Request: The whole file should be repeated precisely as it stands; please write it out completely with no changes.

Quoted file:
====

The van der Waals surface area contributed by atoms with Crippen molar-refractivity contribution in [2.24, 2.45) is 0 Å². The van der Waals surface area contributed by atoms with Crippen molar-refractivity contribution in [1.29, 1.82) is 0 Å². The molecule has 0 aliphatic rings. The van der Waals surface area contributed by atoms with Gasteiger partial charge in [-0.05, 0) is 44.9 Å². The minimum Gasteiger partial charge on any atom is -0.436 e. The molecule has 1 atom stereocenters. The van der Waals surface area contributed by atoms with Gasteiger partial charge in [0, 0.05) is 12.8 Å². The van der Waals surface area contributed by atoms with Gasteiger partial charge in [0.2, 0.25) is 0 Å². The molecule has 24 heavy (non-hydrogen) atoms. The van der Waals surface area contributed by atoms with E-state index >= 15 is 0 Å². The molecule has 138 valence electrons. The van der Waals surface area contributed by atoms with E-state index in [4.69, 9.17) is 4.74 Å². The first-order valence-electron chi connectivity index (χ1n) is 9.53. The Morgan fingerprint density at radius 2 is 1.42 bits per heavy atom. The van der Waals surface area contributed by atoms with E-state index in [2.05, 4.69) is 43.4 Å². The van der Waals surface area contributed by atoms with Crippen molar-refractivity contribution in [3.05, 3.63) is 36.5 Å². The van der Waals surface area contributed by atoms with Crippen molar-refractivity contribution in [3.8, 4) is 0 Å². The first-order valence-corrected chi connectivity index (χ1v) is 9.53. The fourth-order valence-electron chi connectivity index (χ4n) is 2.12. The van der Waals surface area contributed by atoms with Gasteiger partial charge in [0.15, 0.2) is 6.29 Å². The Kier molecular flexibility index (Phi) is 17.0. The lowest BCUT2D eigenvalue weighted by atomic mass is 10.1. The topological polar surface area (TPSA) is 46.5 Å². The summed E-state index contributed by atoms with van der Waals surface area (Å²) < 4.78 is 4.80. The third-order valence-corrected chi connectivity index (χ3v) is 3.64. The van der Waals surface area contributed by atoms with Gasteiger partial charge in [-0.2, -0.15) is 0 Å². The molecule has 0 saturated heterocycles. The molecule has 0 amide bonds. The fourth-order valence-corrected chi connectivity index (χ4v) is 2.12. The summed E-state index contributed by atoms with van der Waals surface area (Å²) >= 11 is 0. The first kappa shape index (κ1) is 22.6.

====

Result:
The van der Waals surface area contributed by atoms with Crippen molar-refractivity contribution in [2.24, 2.45) is 0 Å². The van der Waals surface area contributed by atoms with Crippen molar-refractivity contribution in [1.29, 1.82) is 0 Å². The molecule has 0 aliphatic rings. The van der Waals surface area contributed by atoms with Gasteiger partial charge in [-0.05, 0) is 44.9 Å². The minimum Gasteiger partial charge on any atom is -0.436 e. The molecule has 1 atom stereocenters. The van der Waals surface area contributed by atoms with Gasteiger partial charge in [0, 0.05) is 12.8 Å². The van der Waals surface area contributed by atoms with Gasteiger partial charge in [0.2, 0.25) is 0 Å². The molecule has 24 heavy (non-hydrogen) atoms. The van der Waals surface area contributed by atoms with E-state index >= 15 is 0 Å². The molecule has 138 valence electrons. The van der Waals surface area contributed by atoms with E-state index in [4.69, 9.17) is 4.74 Å². The first-order valence-electron chi connectivity index (χ1n) is 9.53. The Morgan fingerprint density at radius 2 is 1.42 bits per heavy atom. The van der Waals surface area contributed by atoms with E-state index in [2.05, 4.69) is 43.4 Å². The van der Waals surface area contributed by atoms with Crippen molar-refractivity contribution in [3.05, 3.63) is 36.5 Å². The van der Waals surface area contributed by atoms with Crippen molar-refractivity contribution in [3.8, 4) is 0 Å². The first-order valence-corrected chi connectivity index (χ1v) is 9.53. The fourth-order valence-electron chi connectivity index (χ4n) is 2.12. The van der Waals surface area contributed by atoms with Gasteiger partial charge in [0.15, 0.2) is 6.29 Å². The Kier molecular flexibility index (Phi) is 17.0. The lowest BCUT2D eigenvalue weighted by atomic mass is 10.1. The topological polar surface area (TPSA) is 46.5 Å². The summed E-state index contributed by atoms with van der Waals surface area (Å²) < 4.78 is 4.80. The third-order valence-corrected chi connectivity index (χ3v) is 3.64. The van der Waals surface area contributed by atoms with Gasteiger partial charge in [-0.2, -0.15) is 0 Å². The molecule has 0 saturated heterocycles. The molecule has 0 amide bonds. The fourth-order valence-corrected chi connectivity index (χ4v) is 2.12. The summed E-state index contributed by atoms with van der Waals surface area (Å²) >= 11 is 0. The first kappa shape index (κ1) is 22.6.